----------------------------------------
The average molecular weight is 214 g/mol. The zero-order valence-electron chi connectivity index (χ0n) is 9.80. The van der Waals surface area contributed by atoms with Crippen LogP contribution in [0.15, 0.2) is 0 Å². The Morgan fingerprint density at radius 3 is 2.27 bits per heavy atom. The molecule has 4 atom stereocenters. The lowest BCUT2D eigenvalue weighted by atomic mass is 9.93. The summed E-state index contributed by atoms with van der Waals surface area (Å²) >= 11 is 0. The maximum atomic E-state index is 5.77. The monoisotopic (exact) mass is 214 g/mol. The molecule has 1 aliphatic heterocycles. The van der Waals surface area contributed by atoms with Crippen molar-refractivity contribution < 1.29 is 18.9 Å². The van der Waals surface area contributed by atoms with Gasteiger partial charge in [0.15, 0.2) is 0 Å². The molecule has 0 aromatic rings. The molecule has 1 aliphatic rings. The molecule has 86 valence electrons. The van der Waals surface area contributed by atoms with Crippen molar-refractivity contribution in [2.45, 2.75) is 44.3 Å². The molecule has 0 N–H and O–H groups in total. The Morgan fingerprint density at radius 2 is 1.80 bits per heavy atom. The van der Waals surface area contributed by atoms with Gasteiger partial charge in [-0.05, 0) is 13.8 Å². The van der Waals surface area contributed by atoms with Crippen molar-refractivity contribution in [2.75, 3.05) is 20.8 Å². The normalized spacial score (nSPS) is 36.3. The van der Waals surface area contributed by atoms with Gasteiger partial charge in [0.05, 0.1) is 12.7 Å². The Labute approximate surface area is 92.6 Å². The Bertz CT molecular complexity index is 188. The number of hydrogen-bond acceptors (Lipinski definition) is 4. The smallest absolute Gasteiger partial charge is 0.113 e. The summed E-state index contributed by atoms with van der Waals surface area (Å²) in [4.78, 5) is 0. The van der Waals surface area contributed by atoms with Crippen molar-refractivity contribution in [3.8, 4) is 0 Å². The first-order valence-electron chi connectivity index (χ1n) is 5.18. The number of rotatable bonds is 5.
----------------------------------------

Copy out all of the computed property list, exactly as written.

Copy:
The average molecular weight is 214 g/mol. The zero-order valence-electron chi connectivity index (χ0n) is 9.80. The van der Waals surface area contributed by atoms with Crippen LogP contribution in [0.15, 0.2) is 0 Å². The Morgan fingerprint density at radius 3 is 2.27 bits per heavy atom. The molecule has 4 atom stereocenters. The lowest BCUT2D eigenvalue weighted by atomic mass is 9.93. The summed E-state index contributed by atoms with van der Waals surface area (Å²) >= 11 is 0. The maximum atomic E-state index is 5.77. The monoisotopic (exact) mass is 214 g/mol. The molecule has 1 aliphatic heterocycles. The van der Waals surface area contributed by atoms with Crippen molar-refractivity contribution < 1.29 is 18.9 Å². The van der Waals surface area contributed by atoms with Gasteiger partial charge in [0.15, 0.2) is 0 Å². The molecule has 0 aromatic rings. The molecule has 1 aliphatic rings. The molecule has 86 valence electrons. The van der Waals surface area contributed by atoms with Crippen molar-refractivity contribution in [2.45, 2.75) is 44.3 Å². The molecule has 0 N–H and O–H groups in total. The Morgan fingerprint density at radius 2 is 1.80 bits per heavy atom. The van der Waals surface area contributed by atoms with Gasteiger partial charge in [-0.05, 0) is 13.8 Å². The van der Waals surface area contributed by atoms with Crippen molar-refractivity contribution in [2.75, 3.05) is 20.8 Å². The normalized spacial score (nSPS) is 36.3. The van der Waals surface area contributed by atoms with Gasteiger partial charge in [0.05, 0.1) is 12.7 Å². The Labute approximate surface area is 92.6 Å². The Bertz CT molecular complexity index is 188. The number of hydrogen-bond acceptors (Lipinski definition) is 4. The smallest absolute Gasteiger partial charge is 0.113 e. The summed E-state index contributed by atoms with van der Waals surface area (Å²) in [4.78, 5) is 0. The van der Waals surface area contributed by atoms with Crippen molar-refractivity contribution in [3.8, 4) is 0 Å². The first-order valence-electron chi connectivity index (χ1n) is 5.18. The number of rotatable bonds is 5.